The Breakdown On Back Up Iron Sights -The Firearm Blog

In the world of rifle accessories, the amount of products available today is nearly endless. With multiple versions of every product out there, it’s important to know what you want and what some quality options are in each category. Regarding Back Up Iron Sights (BUIS) there are typically a few variations of folding or fixed sights. Some will say offset should be in a variant but typically those fold as well. For people just getting into shooting, they oftentimes don’t know what to look for or what they want when it comes to iron sights. Let’s take a closer look at the breakdown on back up iron sights.

Iron Sights @ TFB:

Folding Iron Sights

By far, one of the most common types of back up iron sights is the folding iron sights. These offer an effective last resort option if your main optic for some reason stops working. No matter the size or configuration, the folding iron sights allow shooters to have a second option if their main optic fails or stops working in a given situation. Having a quality set of back up sights that can be folded away just in case of unfortunate circumstances can be an incredibly reassuring move. Folding sights take up little rail space and often weigh almost nothing so the investment to add into a larger system of parts on your gun is little to none. Some people go back and forth between polymer or metal sights.

Personally, I think it’s important to pay a little bit extra money to have quality sights on your firearm so you can zero them and just leave them alone on your gun. Polymer folding sights may be tempting for some because of their lower price and the fact they are back up sights only to be used in an emergency. I understand this way of thinking but the sad truth is, I cannot tell you how many times I have seen polymer folding sights simply fall off someone’s rifle because they hit a barricade or support structure the wrong way. Often times the weight of the rifle and force of the strike can shear polymer sights completely off the gun. I cannot tell you how many times I’ve seen this happen and as a result, I encourage people to stick with metal folding sights.

The Benefit Of Fixed Iron Sights

When bringing up fixed iron sights on rifles, it can cause strong reactions from some individuals who see fixed iron sights as and older way to aim and a system that just clutters up your field of view. Typically, I hear younger shooters complain about fixed iron sights saying it narrows their overall field of view and adds clutter to their sight picture. The truth is, with various optics on the market, you can run into parallax shift depending on the shooting position you find yourself in. Without the fixed iron sights as a point of reference, you can have the dot be several inches off the target and in some cases can even miss the target altogether.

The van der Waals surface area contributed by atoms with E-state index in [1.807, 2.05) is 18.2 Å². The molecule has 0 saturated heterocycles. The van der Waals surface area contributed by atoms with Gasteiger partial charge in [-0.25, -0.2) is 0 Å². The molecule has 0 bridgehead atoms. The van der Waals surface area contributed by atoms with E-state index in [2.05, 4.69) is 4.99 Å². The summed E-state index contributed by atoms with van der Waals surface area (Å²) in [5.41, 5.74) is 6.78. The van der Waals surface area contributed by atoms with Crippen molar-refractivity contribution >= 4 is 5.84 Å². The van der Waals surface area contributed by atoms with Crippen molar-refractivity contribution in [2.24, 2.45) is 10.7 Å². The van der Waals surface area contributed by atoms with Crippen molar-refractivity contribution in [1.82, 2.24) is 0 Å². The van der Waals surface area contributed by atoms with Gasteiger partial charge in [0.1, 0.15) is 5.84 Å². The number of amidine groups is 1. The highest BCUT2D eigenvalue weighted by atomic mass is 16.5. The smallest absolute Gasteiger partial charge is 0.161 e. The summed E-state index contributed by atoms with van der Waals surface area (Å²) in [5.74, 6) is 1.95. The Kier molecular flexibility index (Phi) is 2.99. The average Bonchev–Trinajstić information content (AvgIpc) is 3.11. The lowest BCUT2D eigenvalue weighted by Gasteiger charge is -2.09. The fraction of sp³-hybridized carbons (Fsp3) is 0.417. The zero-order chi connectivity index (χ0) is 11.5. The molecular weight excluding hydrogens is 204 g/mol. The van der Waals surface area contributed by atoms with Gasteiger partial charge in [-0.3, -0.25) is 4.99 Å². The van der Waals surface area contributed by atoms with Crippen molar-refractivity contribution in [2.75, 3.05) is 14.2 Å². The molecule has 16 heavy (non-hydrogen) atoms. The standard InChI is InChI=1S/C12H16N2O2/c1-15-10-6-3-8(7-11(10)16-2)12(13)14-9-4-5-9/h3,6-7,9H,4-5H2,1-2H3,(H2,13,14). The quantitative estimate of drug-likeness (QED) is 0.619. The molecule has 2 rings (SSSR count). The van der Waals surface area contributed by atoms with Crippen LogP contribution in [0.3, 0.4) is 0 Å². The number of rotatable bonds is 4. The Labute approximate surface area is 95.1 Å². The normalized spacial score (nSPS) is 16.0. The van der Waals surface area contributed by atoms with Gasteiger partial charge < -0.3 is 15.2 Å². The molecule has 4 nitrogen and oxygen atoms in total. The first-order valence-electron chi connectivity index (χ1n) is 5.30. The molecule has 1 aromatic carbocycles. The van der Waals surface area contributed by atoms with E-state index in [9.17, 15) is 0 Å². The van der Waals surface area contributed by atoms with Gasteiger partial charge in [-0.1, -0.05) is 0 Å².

Having two more points of reference with the front and rear sight can ensure you’re 100% on target without the issue of parallax shift. Having fixed iron sights that are zeroed in can be the lightest option to make accurate shots without relying on optics or equipment. This is why shooters in the gun community still use fixed front sight post and fixed carry handle uppers on their ARs because the system is accurate but incredibly lightweight. I have used both Scalarworks fixed iron sights as well as the Daniel Defense fixed iron sights and can happily report both are incredibly well built and reliable to hold zero after years of abuse.

Struggles With LPVOs and BUIS

The only real issue with back up iron sights is when people start using mounted variable-powered optics. Most scope mounts will either have screws or nuts that need to be tightened down with a wrench. More expensive mounts will have a quick disconnect feature, but the majority on the market tighten down to ensure the scopes don’t move when shooting and moving. Most will argue it’s a total waste of time to put back up folding sights on a rifle with a screw-down optic mount and I understand that thinking. My biggest piece of advice is to have a quality quick disconnect optic mount or be able to remove the mount within a reasonable amount of time.

Personally, I think it’s silly to not have a pair of back up folding sights on your rifle no matter what. So many people say it’s pointless but I would rather have a pair of folding sights than just rely on my optic. I know many of you will not agree with me and that’s perfectly acceptable. If you just plan on going to the range with your rifle and don’t really care about having back up folding sights, then I agree with the idea of leaving folding sights off your rifle. if you happen to travel or shoot your firearm a good amount, then I think it’s important to have a folding pair of sights as an insurance policy. It may seem like a small detail but it’s better to have them and not need them than to need them and not have them.

Overall Thoughts

When it comes to building out a new rifle or AR pistol, people will typically get really excited about various furniture, optics, and lights for their new gun but don’t think about back up iron sights. In the grand scheme of things, they really don’t cost a ton of money but offer several benefits if things don’t exactly go to plan. I’d certainly love to hear your thoughts on the topic of back up iron sights so be sure to leave your thoughts down in the comments below. If you have questions about iron sights or firearms in general, feel free to shoot me a message on Instagram @fridgeoperator. Stay safe out there and we will see you in the next article.



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The Breakdown On Back Up Iron Sights -The Firearm Blog is written by Matt E for www.thefirearmblog.com

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